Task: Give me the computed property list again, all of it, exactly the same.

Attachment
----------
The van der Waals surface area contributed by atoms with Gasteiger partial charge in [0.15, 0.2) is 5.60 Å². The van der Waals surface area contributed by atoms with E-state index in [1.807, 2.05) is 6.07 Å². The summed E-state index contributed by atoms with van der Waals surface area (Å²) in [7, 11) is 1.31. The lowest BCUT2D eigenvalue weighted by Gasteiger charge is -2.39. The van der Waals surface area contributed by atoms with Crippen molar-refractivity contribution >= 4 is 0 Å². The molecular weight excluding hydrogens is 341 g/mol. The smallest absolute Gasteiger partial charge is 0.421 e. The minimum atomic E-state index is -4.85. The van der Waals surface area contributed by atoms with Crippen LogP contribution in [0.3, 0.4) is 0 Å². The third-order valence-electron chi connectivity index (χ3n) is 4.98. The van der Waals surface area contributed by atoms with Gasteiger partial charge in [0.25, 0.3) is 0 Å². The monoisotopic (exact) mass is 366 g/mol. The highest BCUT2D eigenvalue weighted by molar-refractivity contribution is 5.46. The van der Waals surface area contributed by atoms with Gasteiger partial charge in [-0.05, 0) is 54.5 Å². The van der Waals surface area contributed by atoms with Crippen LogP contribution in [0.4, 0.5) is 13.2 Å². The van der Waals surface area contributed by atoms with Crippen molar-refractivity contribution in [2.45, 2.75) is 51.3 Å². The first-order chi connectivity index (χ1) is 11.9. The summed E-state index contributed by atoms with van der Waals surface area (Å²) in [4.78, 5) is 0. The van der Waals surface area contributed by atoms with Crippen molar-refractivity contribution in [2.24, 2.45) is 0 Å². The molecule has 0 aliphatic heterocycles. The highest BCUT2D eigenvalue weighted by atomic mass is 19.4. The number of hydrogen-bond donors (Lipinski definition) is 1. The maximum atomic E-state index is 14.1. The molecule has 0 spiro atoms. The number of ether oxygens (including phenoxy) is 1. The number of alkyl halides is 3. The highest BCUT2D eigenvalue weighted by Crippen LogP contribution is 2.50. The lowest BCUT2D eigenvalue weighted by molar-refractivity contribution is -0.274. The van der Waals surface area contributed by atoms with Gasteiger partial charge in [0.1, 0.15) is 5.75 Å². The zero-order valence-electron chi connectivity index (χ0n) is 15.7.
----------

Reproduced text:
The van der Waals surface area contributed by atoms with Gasteiger partial charge in [0.15, 0.2) is 5.60 Å². The van der Waals surface area contributed by atoms with E-state index in [1.807, 2.05) is 6.07 Å². The summed E-state index contributed by atoms with van der Waals surface area (Å²) in [7, 11) is 1.31. The lowest BCUT2D eigenvalue weighted by Gasteiger charge is -2.39. The van der Waals surface area contributed by atoms with Crippen molar-refractivity contribution >= 4 is 0 Å². The molecular weight excluding hydrogens is 341 g/mol. The smallest absolute Gasteiger partial charge is 0.421 e. The minimum atomic E-state index is -4.85. The van der Waals surface area contributed by atoms with Crippen LogP contribution in [0.3, 0.4) is 0 Å². The third-order valence-electron chi connectivity index (χ3n) is 4.98. The van der Waals surface area contributed by atoms with Gasteiger partial charge in [0.25, 0.3) is 0 Å². The monoisotopic (exact) mass is 366 g/mol. The highest BCUT2D eigenvalue weighted by molar-refractivity contribution is 5.46. The van der Waals surface area contributed by atoms with Gasteiger partial charge in [-0.05, 0) is 54.5 Å². The van der Waals surface area contributed by atoms with Crippen LogP contribution in [0.4, 0.5) is 13.2 Å². The van der Waals surface area contributed by atoms with Crippen molar-refractivity contribution in [2.45, 2.75) is 51.3 Å². The first-order chi connectivity index (χ1) is 11.9. The summed E-state index contributed by atoms with van der Waals surface area (Å²) in [4.78, 5) is 0. The van der Waals surface area contributed by atoms with Crippen molar-refractivity contribution in [2.24, 2.45) is 0 Å². The molecule has 0 aliphatic heterocycles. The highest BCUT2D eigenvalue weighted by atomic mass is 19.4. The number of hydrogen-bond donors (Lipinski definition) is 1. The maximum atomic E-state index is 14.1. The molecule has 0 spiro atoms. The number of ether oxygens (including phenoxy) is 1. The number of alkyl halides is 3. The highest BCUT2D eigenvalue weighted by Crippen LogP contribution is 2.50. The lowest BCUT2D eigenvalue weighted by molar-refractivity contribution is -0.274. The van der Waals surface area contributed by atoms with Gasteiger partial charge in [0.1, 0.15) is 5.75 Å². The zero-order valence-electron chi connectivity index (χ0n) is 15.7.